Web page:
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Written by Terence Cantarella   
April 2009

Angry neighbors take aim at Vagabond Motel owner Eric Silverman

From a swanky, family-style motel in the 1950s and 1960s to a red-light, pay-per-hour operation in more recent decades, the historic Vagabond Motel at 7301 Biscayne Blvd. went from being a jet-age emblem of newfound middle-class affluence and mobility to a modern-day symbol of urban decay, blight, and social deprivation. So when current owner, former Hugo Boss president Eric Silverman, began converting the architectural gem into a retail venue and farmers market last year, many locals hailed the concept as an ingenious form of adaptive reuse and a welcome contribution to the rejuvenation of Biscayne Boulevard.

Now, though, a handful of nearby residents and business owners allege that crime and prostitution have found their way back to the Vagabond’s environs. A lack of renovation and inadequate lighting at the motel, they say, is the cause -- a charge that Silverman denies.

The following letter -- written by Belle Meade resident William Castillo, endorsed with 29 signatures, and excerpted here -- was sent to the Miami City Commission on March 15. It lays out, in unambiguous language, the full range of their complaints:

“We, the undersigned, continue to be alarmed at the state of dilapidation and disrepair of the Vagabond Motel at 7301 Biscayne Blvd. It has all of the hallmarks of a slum, and the slum owner, Mr. Eric Silverman, has been unresponsive to us, the City of Miami, and locals as to the blight it has become. Considering it is touted as the ‘icon’ of MiMo architecture and the City of Miami Upper Eastside District, we fail to understand why the city is allowing the owner to not comply with local ordinances and laws regulating building structures that homeowners and business owners must obey.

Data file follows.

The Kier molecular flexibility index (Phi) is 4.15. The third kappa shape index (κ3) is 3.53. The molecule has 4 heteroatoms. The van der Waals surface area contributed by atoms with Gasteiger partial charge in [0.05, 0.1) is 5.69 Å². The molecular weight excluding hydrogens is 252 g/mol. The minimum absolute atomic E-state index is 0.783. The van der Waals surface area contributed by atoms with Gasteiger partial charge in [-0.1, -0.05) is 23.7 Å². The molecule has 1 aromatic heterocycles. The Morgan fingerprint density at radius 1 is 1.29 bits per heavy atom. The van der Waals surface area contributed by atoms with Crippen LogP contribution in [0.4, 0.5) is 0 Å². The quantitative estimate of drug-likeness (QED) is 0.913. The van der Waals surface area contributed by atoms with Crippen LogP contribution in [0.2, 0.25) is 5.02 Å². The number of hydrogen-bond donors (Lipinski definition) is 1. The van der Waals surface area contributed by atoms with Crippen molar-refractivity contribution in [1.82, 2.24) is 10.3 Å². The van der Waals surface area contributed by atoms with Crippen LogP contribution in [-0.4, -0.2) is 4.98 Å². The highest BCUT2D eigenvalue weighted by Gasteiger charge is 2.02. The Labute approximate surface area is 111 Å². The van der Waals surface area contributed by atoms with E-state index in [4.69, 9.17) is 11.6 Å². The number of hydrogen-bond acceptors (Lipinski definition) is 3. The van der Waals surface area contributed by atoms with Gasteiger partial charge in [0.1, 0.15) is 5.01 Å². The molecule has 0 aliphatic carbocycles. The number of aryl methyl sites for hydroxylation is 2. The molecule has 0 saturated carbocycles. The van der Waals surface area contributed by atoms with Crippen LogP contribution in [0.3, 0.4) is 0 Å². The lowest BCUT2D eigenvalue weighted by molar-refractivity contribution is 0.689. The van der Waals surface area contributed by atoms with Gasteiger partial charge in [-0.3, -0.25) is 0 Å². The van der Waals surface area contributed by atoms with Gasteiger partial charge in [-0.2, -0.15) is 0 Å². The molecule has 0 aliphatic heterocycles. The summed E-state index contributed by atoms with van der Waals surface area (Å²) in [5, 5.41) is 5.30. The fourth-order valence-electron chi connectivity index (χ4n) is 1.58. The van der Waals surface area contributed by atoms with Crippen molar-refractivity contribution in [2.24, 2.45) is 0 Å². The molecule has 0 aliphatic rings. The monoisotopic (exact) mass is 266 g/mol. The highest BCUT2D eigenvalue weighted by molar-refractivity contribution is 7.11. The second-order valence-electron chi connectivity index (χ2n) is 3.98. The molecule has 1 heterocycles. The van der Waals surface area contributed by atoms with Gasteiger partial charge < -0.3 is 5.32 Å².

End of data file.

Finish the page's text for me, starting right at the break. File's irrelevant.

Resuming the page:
“The east side of the property in question lies along NE 6th Court from NE 73rd to 74th streets. It is the only block that is completely dark at night on NE 6th Court due to Mr. Silverman’s unwillingness to install light bulbs in the light fixtures already affixed to his property. He has also failed to install outdoor lighting on the east side of his property like so many of us have done on our homes and businesses to protect our neighborhood from crime. Mr. Silverman has complained to local police that he doesn’t install outdoor lighting because the ‘thugs’ shoot them out with guns. We haven’t had that experience at all. And if Mr. Silverman finds it convenient to blame thugs for criminal activity on his property, then he is proving our point all too well on the type of activity that takes place on his very own property….

“As a result of Mr. Silverman’s abandonment of duties as a property owner, the prostitutes, their male clients, and drug traffickers accumulate behind the Vagabond Motel in the stealth of night…. Prostitutes have been caught by homeowners servicing their clients in cars at night parked behind the Vagabond Motel.

“The homeless, prowlers, and addicts cracked out on drugs meander NE 6th Court at night away from the bright lights of Biscayne Boulevard (one block west from NE 6th Court). They lurk or sleep on NE 6th Court, posing a threat to the neighborhood. The east side of the Vagabond Motel is their safe haven due to the darkness and the slum appearance that invites them.